By allowing police to collect personal information about users, the police would be able to find out that person’s identity. Also, with police knowing your IP address, you can say goodbye to anonymous browsing, because they could use it to trace all your activity back to you. They would also be able to find out who your friends and relatives are, who could also be tracked because of their association with you. How can this be justified? Most likely, the friends and relatives of a child pornographer wouldn’t be aware of this fact, as it’s not something people generally advertise. In that case, how could invading their privacy be of any use to the police? And how would it be allowed in the first place if they themselves hadn’t done anything wrong? On that note, however, you might want to choose your friends carefully.

Bill C-30 would also allow police to look through and track a person’s cell phone messages, emails, and social media accounts. As a result, complete strangers looking for something incriminating could read what are supposed to be private messages. From now on, you might want to be careful what messages you send people; you never know who’s reading it.

No Warrant:

Another concern is that the police won’t even need a warrant to get all of this information. That means that you don’t even have to commit a crime for the police to track you.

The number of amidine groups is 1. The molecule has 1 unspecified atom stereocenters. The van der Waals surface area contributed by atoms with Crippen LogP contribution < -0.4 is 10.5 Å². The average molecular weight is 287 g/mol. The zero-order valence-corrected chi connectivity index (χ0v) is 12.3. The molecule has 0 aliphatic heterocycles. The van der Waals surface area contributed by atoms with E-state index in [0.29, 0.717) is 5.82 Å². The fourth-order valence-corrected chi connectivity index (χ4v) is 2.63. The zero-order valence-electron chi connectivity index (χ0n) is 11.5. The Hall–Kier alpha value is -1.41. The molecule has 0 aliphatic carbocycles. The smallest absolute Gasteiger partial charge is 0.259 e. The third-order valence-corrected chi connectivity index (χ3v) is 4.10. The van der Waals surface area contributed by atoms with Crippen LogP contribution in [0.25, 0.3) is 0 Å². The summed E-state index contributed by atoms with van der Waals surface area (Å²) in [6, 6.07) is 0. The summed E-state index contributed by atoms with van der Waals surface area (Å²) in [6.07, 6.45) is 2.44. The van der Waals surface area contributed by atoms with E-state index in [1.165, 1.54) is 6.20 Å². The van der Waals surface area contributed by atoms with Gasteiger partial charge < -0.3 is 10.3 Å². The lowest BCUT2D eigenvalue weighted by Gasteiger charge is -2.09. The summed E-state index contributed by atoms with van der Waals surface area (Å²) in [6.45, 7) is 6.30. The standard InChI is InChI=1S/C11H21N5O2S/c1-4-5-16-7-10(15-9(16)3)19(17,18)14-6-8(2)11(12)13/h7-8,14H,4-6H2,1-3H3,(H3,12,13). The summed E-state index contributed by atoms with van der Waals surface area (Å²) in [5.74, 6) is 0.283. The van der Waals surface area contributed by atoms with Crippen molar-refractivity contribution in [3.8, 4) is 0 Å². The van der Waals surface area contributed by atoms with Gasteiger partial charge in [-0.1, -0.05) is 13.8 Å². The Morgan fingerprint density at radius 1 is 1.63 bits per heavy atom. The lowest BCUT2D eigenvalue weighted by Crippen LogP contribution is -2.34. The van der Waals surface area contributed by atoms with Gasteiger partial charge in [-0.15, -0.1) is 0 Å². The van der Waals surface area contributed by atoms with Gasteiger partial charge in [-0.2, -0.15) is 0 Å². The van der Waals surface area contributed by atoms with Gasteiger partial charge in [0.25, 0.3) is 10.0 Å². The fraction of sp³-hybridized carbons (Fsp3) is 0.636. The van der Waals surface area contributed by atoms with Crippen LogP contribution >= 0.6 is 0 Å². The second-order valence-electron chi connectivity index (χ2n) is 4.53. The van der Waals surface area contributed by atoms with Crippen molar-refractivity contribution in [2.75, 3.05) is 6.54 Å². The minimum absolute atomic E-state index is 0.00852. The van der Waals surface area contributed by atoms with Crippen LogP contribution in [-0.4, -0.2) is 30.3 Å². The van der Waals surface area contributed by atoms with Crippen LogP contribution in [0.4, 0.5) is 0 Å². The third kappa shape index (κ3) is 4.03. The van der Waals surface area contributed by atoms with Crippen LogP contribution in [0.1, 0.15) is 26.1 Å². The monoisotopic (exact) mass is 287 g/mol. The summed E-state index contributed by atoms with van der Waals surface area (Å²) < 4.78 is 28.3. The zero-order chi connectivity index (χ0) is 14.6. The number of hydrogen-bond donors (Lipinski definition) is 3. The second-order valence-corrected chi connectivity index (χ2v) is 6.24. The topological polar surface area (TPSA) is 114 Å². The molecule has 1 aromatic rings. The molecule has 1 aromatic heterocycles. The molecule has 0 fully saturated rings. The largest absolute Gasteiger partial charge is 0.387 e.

By not requiring a warrant, the police effectively have the power to get information about anyone they want without actually having a valid reason to do so, like in the case of the friends/relatives of people they’re monitoring. This is a problem because it means that perfectly innocent people could have their online privacy violated.

In that case, what’s stopping the police from getting your or my personal information and tracking our online activity? I certainly don’t think I’ve said anything in my personal messages that would be a cause for concern, but the thought that police could be tracking them anyways is unnerving.

Open Media is so opposed to the bill for all of these reasons that they created an online petition called Stop Online Spying in an attempt to stop the bill from being passed. They even compiled a list of MPs who are also opposed to this invasion of privacy and created a video that went viral:

Conclusion:

In my opinion, the reasoning behind the bill is a good one. However, the government needs to go about implementing it in a different way. Instead of allowing the police to get information about whomever they please, they should be required to have a valid reason for doing so and therefore require a warrant. That way, only the privacy of people actually suspected of wrongdoing would have their privacy violated, and justifiably so, rather than innocent people as well.

Only time will tell whether this bill is passed or not and whether Canadians’ online privacy will be jeopardized. In the meantime, however, you might want to delete some of your messages.

This video summarizes the points made in this blog: